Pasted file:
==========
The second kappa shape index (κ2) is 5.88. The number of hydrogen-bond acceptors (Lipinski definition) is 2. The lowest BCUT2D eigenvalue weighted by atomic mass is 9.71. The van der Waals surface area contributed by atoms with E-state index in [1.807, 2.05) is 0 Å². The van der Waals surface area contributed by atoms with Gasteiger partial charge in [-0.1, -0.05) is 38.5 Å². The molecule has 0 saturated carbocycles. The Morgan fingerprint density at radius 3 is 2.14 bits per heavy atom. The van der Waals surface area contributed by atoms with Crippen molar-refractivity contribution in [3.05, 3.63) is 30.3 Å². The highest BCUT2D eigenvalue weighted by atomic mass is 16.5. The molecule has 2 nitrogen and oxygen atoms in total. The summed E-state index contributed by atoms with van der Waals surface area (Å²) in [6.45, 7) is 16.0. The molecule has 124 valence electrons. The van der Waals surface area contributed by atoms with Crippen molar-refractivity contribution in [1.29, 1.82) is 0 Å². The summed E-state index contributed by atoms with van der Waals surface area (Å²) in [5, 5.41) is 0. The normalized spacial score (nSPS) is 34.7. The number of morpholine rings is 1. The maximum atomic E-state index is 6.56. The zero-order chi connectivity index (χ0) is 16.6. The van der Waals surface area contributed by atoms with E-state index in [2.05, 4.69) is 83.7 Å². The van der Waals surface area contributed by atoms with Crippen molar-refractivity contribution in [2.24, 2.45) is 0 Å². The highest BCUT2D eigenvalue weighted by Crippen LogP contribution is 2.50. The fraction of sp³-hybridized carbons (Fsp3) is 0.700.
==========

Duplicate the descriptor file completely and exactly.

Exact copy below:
The second kappa shape index (κ2) is 5.88. The number of hydrogen-bond acceptors (Lipinski definition) is 2. The lowest BCUT2D eigenvalue weighted by atomic mass is 9.71. The van der Waals surface area contributed by atoms with E-state index in [1.807, 2.05) is 0 Å². The van der Waals surface area contributed by atoms with Gasteiger partial charge in [-0.1, -0.05) is 38.5 Å². The molecule has 0 saturated carbocycles. The Morgan fingerprint density at radius 3 is 2.14 bits per heavy atom. The van der Waals surface area contributed by atoms with Crippen molar-refractivity contribution in [3.05, 3.63) is 30.3 Å². The highest BCUT2D eigenvalue weighted by atomic mass is 16.5. The molecule has 2 nitrogen and oxygen atoms in total. The summed E-state index contributed by atoms with van der Waals surface area (Å²) in [6.45, 7) is 16.0. The molecule has 124 valence electrons. The van der Waals surface area contributed by atoms with Crippen molar-refractivity contribution in [1.29, 1.82) is 0 Å². The summed E-state index contributed by atoms with van der Waals surface area (Å²) in [5, 5.41) is 0. The normalized spacial score (nSPS) is 34.7. The number of morpholine rings is 1. The maximum atomic E-state index is 6.56. The zero-order chi connectivity index (χ0) is 16.6. The van der Waals surface area contributed by atoms with E-state index in [2.05, 4.69) is 83.7 Å². The van der Waals surface area contributed by atoms with Crippen molar-refractivity contribution in [2.24, 2.45) is 0 Å². The highest BCUT2D eigenvalue weighted by Crippen LogP contribution is 2.50. The fraction of sp³-hybridized carbons (Fsp3) is 0.700.